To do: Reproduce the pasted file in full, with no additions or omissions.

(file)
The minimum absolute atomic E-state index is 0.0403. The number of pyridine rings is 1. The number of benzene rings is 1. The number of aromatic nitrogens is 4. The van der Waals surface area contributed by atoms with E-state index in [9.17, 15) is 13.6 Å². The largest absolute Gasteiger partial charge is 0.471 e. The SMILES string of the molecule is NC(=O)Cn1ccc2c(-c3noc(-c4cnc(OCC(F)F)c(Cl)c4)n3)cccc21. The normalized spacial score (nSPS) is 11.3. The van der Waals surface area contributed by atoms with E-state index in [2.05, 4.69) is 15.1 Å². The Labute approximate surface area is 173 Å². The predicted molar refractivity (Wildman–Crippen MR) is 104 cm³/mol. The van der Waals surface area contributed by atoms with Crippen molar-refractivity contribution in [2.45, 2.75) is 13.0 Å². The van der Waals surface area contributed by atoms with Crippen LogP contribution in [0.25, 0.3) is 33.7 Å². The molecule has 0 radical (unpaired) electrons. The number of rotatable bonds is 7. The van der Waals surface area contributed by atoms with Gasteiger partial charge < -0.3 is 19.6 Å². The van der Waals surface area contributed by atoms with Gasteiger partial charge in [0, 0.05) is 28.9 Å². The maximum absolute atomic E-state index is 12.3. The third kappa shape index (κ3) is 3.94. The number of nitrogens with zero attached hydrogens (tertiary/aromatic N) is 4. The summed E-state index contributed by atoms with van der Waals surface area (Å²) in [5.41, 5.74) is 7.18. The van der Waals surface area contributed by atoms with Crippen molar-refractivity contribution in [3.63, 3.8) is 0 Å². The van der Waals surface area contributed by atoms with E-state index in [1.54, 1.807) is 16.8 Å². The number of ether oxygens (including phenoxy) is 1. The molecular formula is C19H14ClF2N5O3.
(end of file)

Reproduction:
The minimum absolute atomic E-state index is 0.0403. The number of pyridine rings is 1. The number of benzene rings is 1. The number of aromatic nitrogens is 4. The van der Waals surface area contributed by atoms with E-state index in [9.17, 15) is 13.6 Å². The largest absolute Gasteiger partial charge is 0.471 e. The SMILES string of the molecule is NC(=O)Cn1ccc2c(-c3noc(-c4cnc(OCC(F)F)c(Cl)c4)n3)cccc21. The normalized spacial score (nSPS) is 11.3. The van der Waals surface area contributed by atoms with E-state index in [2.05, 4.69) is 15.1 Å². The Labute approximate surface area is 173 Å². The predicted molar refractivity (Wildman–Crippen MR) is 104 cm³/mol. The van der Waals surface area contributed by atoms with Crippen molar-refractivity contribution in [2.45, 2.75) is 13.0 Å². The van der Waals surface area contributed by atoms with Crippen LogP contribution in [0.25, 0.3) is 33.7 Å². The molecule has 0 radical (unpaired) electrons. The number of rotatable bonds is 7. The van der Waals surface area contributed by atoms with Gasteiger partial charge < -0.3 is 19.6 Å². The van der Waals surface area contributed by atoms with Gasteiger partial charge in [0, 0.05) is 28.9 Å². The maximum absolute atomic E-state index is 12.3. The third kappa shape index (κ3) is 3.94. The number of nitrogens with zero attached hydrogens (tertiary/aromatic N) is 4. The summed E-state index contributed by atoms with van der Waals surface area (Å²) in [5.41, 5.74) is 7.18. The van der Waals surface area contributed by atoms with Crippen molar-refractivity contribution in [3.63, 3.8) is 0 Å². The van der Waals surface area contributed by atoms with E-state index in [1.54, 1.807) is 16.8 Å². The number of ether oxygens (including phenoxy) is 1. The molecular formula is C19H14ClF2N5O3.